EU: If you’re selling on Etsy and have EU customers, here’s what’s changed in July 2021

July 16, 2021

If you’re an Etsy seller and have buyers from the EU, VAT collection now looks different, after the EU VAT reform (effective from July 1, 2021). In this article, we’ll look at the things you need to consider and to do, based on where you’re located, and on your sales. 

Etsy sellers who are located in the EU (EU sellers)

If you’re in the EU and you’re selling to customers from other EU countries, i.e. if you have cross-border B2C transactions within the EU, you need to charge VAT on your sales. 

There are two scenarios you need to consider: 

1. Annual sales under €10,000

If your annual sales are under €10,000, you need to charge domestic VAT, i.e. apply the VAT rate of the EU country where you’re established, and from which you’re dispatching the goods. You need to declare and pay VAT via a regular VAT return, which you file at your local tax office. 

2. Annual sales over €10,000

If your annual sales are over €10,000, you need to charge foreign VAT, i.e. apply the VAT rate of the destination country for each sale that you’re making within the EU. You’ll have the option to register for the OSS (One-Stop-Shop) scheme, which will allow you to file a single digital VAT return each quarter, for all of your cross-border EU sales. For your domestic sales, you still need to charge domestic VAT and remit it to your local tax office.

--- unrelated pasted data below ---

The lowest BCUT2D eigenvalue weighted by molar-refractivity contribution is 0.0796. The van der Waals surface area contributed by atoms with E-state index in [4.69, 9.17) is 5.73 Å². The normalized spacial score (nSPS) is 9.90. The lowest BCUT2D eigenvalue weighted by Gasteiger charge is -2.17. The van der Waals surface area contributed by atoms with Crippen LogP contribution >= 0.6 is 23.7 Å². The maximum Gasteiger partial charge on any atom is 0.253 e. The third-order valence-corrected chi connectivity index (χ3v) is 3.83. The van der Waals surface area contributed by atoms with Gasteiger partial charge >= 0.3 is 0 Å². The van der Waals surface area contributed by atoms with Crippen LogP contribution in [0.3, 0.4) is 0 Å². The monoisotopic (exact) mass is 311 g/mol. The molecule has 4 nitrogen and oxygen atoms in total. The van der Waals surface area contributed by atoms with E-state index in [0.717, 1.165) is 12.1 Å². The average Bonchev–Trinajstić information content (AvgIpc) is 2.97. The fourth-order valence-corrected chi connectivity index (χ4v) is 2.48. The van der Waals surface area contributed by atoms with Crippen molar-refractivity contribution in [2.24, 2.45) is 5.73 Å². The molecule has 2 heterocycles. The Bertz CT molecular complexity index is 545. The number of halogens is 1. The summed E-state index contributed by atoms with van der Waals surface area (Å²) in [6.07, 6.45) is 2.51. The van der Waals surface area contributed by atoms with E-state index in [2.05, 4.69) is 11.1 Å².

If your annual sales are over €10,000 but you choose not to register for the OSS system, you’d need to register for VAT in each EU country where you exceed the VAT threshold. 

How do you register for OSS? 

To register for OSS, you need to check your local tax office’s website and find the OSS registration page, where you should follow the OSS registration instructions.

After that, you need to update your Etsy profile with the OSS VAT ID your local tax office gives you. For this, log in to, go to Finances > VAT ID and enter your One-Stop-Shop VAT ID.

Please note that if your inventory is stored outside of the EU, the next section applies to you.

Sellers with inventory outside of the EU at the time of sale (non-EU Etsy sellers)

Again, there are two possible scenarios: 

For imported goods of a value of €150 or less

If you’re selling goods stored outside of the EU at the time of sale, and that will be imported into the EU, Etsy will collect and pay VAT for parcels of a value under €150.

This will be done automatically, as Etsy is considered the deemed supplier. 

Etsy will apply the VAT rate of the buyer’s country (i.e. the destination country). Each EU country has its own VAT rate, which typically varies from 17% to 25%. The buyer will pay VAT at checkout, and then it’s Etsy’s responsibility to remit it. As a seller, you don’t have to charge VAT on those sales, to avoid double taxation. 

For imported goods of a value over €150

If the value of the parcel imported to the EU is over €150, standard import procedures apply, and VAT and import duties are due.

Please note that what’s taken into consideration is the total value of the parcel, not the value of each item or of the order. For example, if you’re selling 2 items to the same buyer, of €100 and €60, if you ship them together, standard import fees and VAT apply. If you ship them separately, Etsy is responsible for VAT. You might need to check with Etsy how this will function in practice on orders of over €150.